• A complaint about Cary Police in a domestic violence dispute

Next week’s activities include SAS Championship media day, the annual volunteer appreciation event, and providing opening remarks at a Chapel Hill Road public meeting.

Well, that is all for this week. My next post will be on Sunday, October 4th.  Although I have Facebook and Twitter accounts those are not the best means of communications with me. Please send all Town of Cary questions or comments to [email protected] and email personal comments to [email protected].

From the blog of Cary Mayor Harold Weinbrecht. Photos by Town of Cary, featured image by Marco Verch

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3 replies
  1. George McDowell
    George McDowell says:

    I respectfully object to the Town of Cary and its developers adding letters to words in order to . . . accomplish what, I don’t know – and maybe only heaven does. Town is spelled TOWN, not TOWNE. Likewise, point is spelled POINT, not POINTE. Oxford has been spelled OXFORD for more than a thousand years, and OXXFORD doesn’t cut it. I like for my visitors to think that we in this town are not spelling morons, but are as great in that subject as we are in so many other areas.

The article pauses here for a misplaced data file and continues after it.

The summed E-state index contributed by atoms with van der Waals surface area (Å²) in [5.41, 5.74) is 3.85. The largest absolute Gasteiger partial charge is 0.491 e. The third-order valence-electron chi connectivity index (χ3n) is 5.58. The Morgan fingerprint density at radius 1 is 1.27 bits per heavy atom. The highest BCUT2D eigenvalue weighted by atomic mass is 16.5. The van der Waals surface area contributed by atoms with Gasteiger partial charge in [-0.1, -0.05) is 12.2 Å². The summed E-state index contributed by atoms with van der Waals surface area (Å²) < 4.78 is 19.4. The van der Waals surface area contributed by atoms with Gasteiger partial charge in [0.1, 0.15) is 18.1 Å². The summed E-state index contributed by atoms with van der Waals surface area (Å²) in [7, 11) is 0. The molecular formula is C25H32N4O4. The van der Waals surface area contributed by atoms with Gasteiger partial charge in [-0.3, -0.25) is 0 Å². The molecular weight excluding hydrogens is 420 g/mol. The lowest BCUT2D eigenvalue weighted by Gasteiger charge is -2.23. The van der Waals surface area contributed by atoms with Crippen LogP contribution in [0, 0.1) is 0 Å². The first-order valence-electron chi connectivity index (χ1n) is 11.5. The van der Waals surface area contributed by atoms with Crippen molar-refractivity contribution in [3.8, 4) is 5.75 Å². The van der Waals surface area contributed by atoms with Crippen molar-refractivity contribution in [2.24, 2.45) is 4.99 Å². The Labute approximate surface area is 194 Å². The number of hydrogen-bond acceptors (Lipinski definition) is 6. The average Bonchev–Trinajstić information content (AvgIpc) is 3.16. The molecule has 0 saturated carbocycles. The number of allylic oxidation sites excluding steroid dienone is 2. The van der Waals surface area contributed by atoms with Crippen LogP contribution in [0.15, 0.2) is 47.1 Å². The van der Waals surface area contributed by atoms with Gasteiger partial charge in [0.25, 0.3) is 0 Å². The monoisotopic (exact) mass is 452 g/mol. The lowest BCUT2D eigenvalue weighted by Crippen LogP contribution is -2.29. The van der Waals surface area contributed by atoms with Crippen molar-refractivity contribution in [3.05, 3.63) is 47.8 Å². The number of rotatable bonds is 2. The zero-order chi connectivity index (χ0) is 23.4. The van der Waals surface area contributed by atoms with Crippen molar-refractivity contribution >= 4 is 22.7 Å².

• Len NIeman
      Len NIeman says:

      Towne is an archaic spelling of town, so maybe the developers want us to think we still live in the 16th century. Pointe is a ballet position, en pointe, or the type of show worn for it. Makes no sense as a location name, so no clue why they use it. I can only guess the spell checker was on vacation when they came up with Oxxford.

  2. George McDowell
    George McDowell says:

    @Len – Very much appreciated! You maybe need to be olde to appreciate this. I hail from Baltimore, a city that in 1992 paid a consultant $300,000 to come up with a scheme to trick the citizens into believing the public-school system wasn’t failing. They used a public-relations propaganda campaign featuring the slogan, “The City That Reads.” This slogan was stenciled onto bus-stop benches all over the city and displayed on billboards and signs plastered everywhere. At the time the city’s out-of-wedlock birth rate was skyrocketing. The angry and un-tricked citizenry showed its disdain for the blatant failure of the administration to educate its children by using Sharpies to alter the city’s graffiti to read, “The City That Breads.”

    The lesson might be, esse quam videre.